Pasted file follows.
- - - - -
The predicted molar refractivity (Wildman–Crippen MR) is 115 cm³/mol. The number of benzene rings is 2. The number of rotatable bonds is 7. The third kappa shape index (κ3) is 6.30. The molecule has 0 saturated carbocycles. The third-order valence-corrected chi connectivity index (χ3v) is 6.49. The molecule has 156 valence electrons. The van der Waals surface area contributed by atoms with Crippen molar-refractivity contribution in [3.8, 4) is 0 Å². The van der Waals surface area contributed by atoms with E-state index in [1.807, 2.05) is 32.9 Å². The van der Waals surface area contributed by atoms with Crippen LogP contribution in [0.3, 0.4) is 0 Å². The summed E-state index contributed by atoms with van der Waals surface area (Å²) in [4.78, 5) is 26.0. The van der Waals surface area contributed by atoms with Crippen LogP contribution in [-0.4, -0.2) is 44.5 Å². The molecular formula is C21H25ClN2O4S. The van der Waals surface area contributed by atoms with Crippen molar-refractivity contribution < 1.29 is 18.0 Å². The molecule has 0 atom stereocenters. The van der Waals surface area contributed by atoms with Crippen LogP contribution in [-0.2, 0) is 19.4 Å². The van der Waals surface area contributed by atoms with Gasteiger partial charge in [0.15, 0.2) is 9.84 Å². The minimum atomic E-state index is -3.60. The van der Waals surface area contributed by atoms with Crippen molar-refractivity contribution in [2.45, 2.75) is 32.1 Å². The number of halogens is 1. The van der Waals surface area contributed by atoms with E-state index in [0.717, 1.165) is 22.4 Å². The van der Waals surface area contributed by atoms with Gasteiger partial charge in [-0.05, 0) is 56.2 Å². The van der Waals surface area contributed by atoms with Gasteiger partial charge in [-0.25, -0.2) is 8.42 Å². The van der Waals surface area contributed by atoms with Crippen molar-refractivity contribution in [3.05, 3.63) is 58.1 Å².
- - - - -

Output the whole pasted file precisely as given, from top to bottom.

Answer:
The predicted molar refractivity (Wildman–Crippen MR) is 115 cm³/mol. The number of benzene rings is 2. The number of rotatable bonds is 7. The third kappa shape index (κ3) is 6.30. The molecule has 0 saturated carbocycles. The third-order valence-corrected chi connectivity index (χ3v) is 6.49. The molecule has 156 valence electrons. The van der Waals surface area contributed by atoms with Crippen molar-refractivity contribution in [3.8, 4) is 0 Å². The van der Waals surface area contributed by atoms with E-state index in [1.807, 2.05) is 32.9 Å². The van der Waals surface area contributed by atoms with Crippen LogP contribution in [0.3, 0.4) is 0 Å². The summed E-state index contributed by atoms with van der Waals surface area (Å²) in [4.78, 5) is 26.0. The van der Waals surface area contributed by atoms with Crippen LogP contribution in [-0.4, -0.2) is 44.5 Å². The molecular formula is C21H25ClN2O4S. The van der Waals surface area contributed by atoms with Crippen molar-refractivity contribution < 1.29 is 18.0 Å². The molecule has 0 atom stereocenters. The van der Waals surface area contributed by atoms with Crippen LogP contribution in [-0.2, 0) is 19.4 Å². The van der Waals surface area contributed by atoms with Gasteiger partial charge in [0.15, 0.2) is 9.84 Å². The minimum atomic E-state index is -3.60. The van der Waals surface area contributed by atoms with Crippen molar-refractivity contribution in [2.45, 2.75) is 32.1 Å². The number of halogens is 1. The van der Waals surface area contributed by atoms with E-state index in [0.717, 1.165) is 22.4 Å². The van der Waals surface area contributed by atoms with Gasteiger partial charge in [-0.05, 0) is 56.2 Å². The van der Waals surface area contributed by atoms with Gasteiger partial charge in [-0.25, -0.2) is 8.42 Å². The van der Waals surface area contributed by atoms with Crippen molar-refractivity contribution in [3.05, 3.63) is 58.1 Å².